Am I at Risk
Risk factors may increase your likelihood of skin cancer, although some people that experience skin cancer may not have any risk factors. People with all of the risk factors may never develop skin cancer; however, the likelihood increases with the more risk factors you have. You should tell your doctor about your risk factors and discuss your concerns.
Risk factors for skin cancer:
_____ People with light colored skin (Caucasians), blue eyes, green eyes, gray eyes, blond hair, or red hair have an increased risk for developing skin cancer. However, people with darker complexions and dark hair may get skin cancer as well, but they have a lower risk.
_____ People that spend a lot of time in the sun, such as construction workers, farmers, fishermen, lifeguards, sunbathers, and outdoor sport enthusiasts have an increased risk for skin cancer.
_____ Receiving multiple severe sunburns in childhood or as a teenager is a big risk factor for developing skin cancer.
_____ People that have had skin cancer before are at risk for developing skin cancer again.
_____ Cigarette smoking can contribute to skin cancer. The tar in cigarettes is a known cancer causing agent.
_____ Exposure to cancer causing chemical agents, such as oils, tars, and arsenic (found in some herbicides) is associated with an increased risk for skin cancer.
_____ Chronically injured skin is a risk factor for skin cancer. Friction burns and injury can cause chronic skin injury.
_____ People with suppressed immune systems, such as organ transplant recipients or people that have AIDS, have an increased risk for skin cancer.
_____ Not wearing a sunblock for UVA and B rays while in the sun increases the risk of skin cancer.
_____ Your risk for skin cancer increases with age. Most cases develop in people that are middle aged or elderly, but it certainly can develop in younger people.
_____ People that sunburn easily are at a higher risk for developing skin cancer.
_____ People with multiple moles have a higher risk of developing skin cancer.
_____ People with dysplastic or atypical moles have an increased risk for developing melanoma.
_____ People with freckled skin have a higher risk of developing skin cancer.
_____ Artificial tanning lights used in tanning booths, beds, and lamps have harmful UV rays and increase the risk of skin cancer.
_____ Some people have a genetic predisposition to skin cancer. Skin cancer can run in families. If your close relatives have skin cancer, you have an increased risk for developing it.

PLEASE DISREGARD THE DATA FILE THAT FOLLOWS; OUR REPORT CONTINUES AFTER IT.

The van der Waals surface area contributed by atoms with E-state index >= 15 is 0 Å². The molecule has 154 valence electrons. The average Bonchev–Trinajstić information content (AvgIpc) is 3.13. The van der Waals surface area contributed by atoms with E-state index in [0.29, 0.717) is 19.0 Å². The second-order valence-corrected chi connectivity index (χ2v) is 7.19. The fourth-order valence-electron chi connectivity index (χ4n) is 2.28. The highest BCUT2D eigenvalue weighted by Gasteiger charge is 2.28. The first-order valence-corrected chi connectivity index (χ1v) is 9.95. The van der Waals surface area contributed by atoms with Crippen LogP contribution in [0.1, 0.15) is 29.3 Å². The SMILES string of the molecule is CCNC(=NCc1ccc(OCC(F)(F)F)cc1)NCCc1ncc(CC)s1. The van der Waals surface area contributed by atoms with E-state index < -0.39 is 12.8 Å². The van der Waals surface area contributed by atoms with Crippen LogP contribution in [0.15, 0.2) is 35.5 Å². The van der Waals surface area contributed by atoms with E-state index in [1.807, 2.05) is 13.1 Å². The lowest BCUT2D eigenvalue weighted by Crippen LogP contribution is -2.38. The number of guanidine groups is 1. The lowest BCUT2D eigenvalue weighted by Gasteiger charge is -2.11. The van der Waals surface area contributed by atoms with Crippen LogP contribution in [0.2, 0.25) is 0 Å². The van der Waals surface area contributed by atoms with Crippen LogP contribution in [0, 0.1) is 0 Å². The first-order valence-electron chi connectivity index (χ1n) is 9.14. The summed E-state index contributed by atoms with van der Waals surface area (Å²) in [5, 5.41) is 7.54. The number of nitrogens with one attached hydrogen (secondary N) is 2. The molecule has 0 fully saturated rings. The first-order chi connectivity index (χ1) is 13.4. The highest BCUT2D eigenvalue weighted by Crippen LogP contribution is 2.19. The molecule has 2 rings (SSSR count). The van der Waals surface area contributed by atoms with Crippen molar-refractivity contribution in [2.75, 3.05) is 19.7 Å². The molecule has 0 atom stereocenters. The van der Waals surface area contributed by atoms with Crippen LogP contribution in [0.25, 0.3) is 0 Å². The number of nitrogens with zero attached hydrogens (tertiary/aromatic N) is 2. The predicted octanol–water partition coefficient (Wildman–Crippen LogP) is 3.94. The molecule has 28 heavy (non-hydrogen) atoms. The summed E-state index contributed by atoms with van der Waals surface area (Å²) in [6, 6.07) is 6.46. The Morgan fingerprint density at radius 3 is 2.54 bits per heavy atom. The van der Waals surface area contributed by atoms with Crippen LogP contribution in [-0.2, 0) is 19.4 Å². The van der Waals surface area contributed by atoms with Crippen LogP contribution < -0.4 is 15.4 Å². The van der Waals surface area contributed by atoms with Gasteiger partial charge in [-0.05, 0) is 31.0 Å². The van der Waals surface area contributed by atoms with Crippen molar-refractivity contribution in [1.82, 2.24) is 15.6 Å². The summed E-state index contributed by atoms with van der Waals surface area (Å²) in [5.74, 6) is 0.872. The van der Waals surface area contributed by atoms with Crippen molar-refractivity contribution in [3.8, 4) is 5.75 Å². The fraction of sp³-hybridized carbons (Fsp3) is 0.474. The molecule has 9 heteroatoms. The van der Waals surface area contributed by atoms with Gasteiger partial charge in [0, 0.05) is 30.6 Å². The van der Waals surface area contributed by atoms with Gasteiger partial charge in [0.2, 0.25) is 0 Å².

_____ Overexposure to X-rays or other forms of radiation increases the risk of skin cancer.
_____ People with rare genetic disorders, such as nevoid carcinoma syndrome, basal cell nevus syndrome, xeroderma pigmentosum, or Bazex syndrome, have an increased risk for developing skin cancer.
_____ People with the human papilloma virus (HPV) carry an increased potential for developing squamous cell carcinoma.
_____ People that received X-ray treatment for acne in the 1950s have a higher risk of developing squamous cell carcinoma.
_____ Actinic keratosis is a skin condition that can develop into skin cancer. Actinic keratosis results from overexposure to the sun. It looks like rough dry patches on the skin. Your doctor should remove actinic keratosis.
_____ People treated with Psoralen and ultraviolet light for chronic psoriasis have an increased chance of developing squamous cell carcinoma and other types of skin cancer.
Researchers have discovered a link between some types of HPV and squamous cell carcinoma. If you have HPV, you should ask your doctor about your risk and preventative screenings.
Researchers have a good understanding of how the sun’s UV rays damage certain genes and cause skin cancer. Scientists have found changes in genetic material that are both inherited and not inherited but caused by sunlight. It appears that some people can repair damage caused by the sun better than others can, and they are less likely to develop melanoma. Researchers hope to use this information to develop gene therapies to prevent and cure skin cancer.
Researchers hope to use gene therapy in several ways. Researchers anticipate replacing the damaged genes in cells with healthy genes. This has had limited success because usually there is more than one type of damaged gene in a melanoma cell.
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This information is intended for educational and informational purposes only. It should not be used in place of an individual consultation or examination or replace the advice of your health care professional and should not be relied upon to determine diagnosis or course of treatment.
The iHealthSpot patient education library was written collaboratively by the iHealthSpot editorial team which includes Senior Medical Authors Dr. Mary Car-Blanchard, OTD/OTR/L and Valerie K. Clark, and the following editorial advisors: Steve Meadows, MD, Ernie F. Soto, DDS, Ronald J. Glatzer, MD, Jonathan Rosenberg, MD, Christopher M. Nolte, MD, David Applebaum, MD, Jonathan M. Tarrash, MD, and Paula Soto, RN/BSN. This content complies with the HONcode standard for trustworthy health information. The library commenced development on September 1, 2005 with the latest update/addition on February 16, 2022. For information on iHealthSpot’s other services including medical website design, visit www.iHealthSpot.com.